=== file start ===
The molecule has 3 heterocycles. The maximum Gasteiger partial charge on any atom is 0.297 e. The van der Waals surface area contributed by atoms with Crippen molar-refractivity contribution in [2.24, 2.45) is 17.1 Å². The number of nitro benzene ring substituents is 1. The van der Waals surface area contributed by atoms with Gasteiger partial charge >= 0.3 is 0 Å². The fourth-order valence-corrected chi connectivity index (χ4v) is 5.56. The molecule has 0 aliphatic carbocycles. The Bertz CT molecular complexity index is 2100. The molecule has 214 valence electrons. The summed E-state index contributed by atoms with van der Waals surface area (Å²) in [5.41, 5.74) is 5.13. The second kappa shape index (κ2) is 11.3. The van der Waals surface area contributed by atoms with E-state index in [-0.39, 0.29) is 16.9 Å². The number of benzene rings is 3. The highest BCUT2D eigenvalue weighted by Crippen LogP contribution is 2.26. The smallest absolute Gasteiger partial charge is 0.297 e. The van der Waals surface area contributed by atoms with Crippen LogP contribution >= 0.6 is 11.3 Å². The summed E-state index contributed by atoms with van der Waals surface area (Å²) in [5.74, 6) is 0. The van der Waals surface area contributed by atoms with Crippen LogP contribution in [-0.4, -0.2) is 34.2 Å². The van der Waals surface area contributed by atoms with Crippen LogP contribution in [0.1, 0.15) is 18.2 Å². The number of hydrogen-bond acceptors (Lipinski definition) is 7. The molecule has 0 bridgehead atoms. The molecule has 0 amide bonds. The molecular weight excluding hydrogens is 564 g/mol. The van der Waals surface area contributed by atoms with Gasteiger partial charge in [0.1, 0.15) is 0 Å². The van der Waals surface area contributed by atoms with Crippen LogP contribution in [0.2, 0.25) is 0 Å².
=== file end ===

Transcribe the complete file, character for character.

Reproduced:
The molecule has 3 heterocycles. The maximum Gasteiger partial charge on any atom is 0.297 e. The van der Waals surface area contributed by atoms with Crippen molar-refractivity contribution in [2.24, 2.45) is 17.1 Å². The number of nitro benzene ring substituents is 1. The van der Waals surface area contributed by atoms with Gasteiger partial charge >= 0.3 is 0 Å². The fourth-order valence-corrected chi connectivity index (χ4v) is 5.56. The molecule has 0 aliphatic carbocycles. The Bertz CT molecular complexity index is 2100. The molecule has 214 valence electrons. The summed E-state index contributed by atoms with van der Waals surface area (Å²) in [5.41, 5.74) is 5.13. The second kappa shape index (κ2) is 11.3. The van der Waals surface area contributed by atoms with E-state index in [-0.39, 0.29) is 16.9 Å². The number of benzene rings is 3. The highest BCUT2D eigenvalue weighted by Crippen LogP contribution is 2.26. The smallest absolute Gasteiger partial charge is 0.297 e. The van der Waals surface area contributed by atoms with Crippen LogP contribution >= 0.6 is 11.3 Å². The summed E-state index contributed by atoms with van der Waals surface area (Å²) in [5.74, 6) is 0. The van der Waals surface area contributed by atoms with Crippen LogP contribution in [-0.4, -0.2) is 34.2 Å². The van der Waals surface area contributed by atoms with Crippen LogP contribution in [0.1, 0.15) is 18.2 Å². The number of hydrogen-bond acceptors (Lipinski definition) is 7. The molecule has 0 bridgehead atoms. The molecule has 0 amide bonds. The molecular weight excluding hydrogens is 564 g/mol. The van der Waals surface area contributed by atoms with Gasteiger partial charge in [0.1, 0.15) is 0 Å². The van der Waals surface area contributed by atoms with Crippen LogP contribution in [0.2, 0.25) is 0 Å².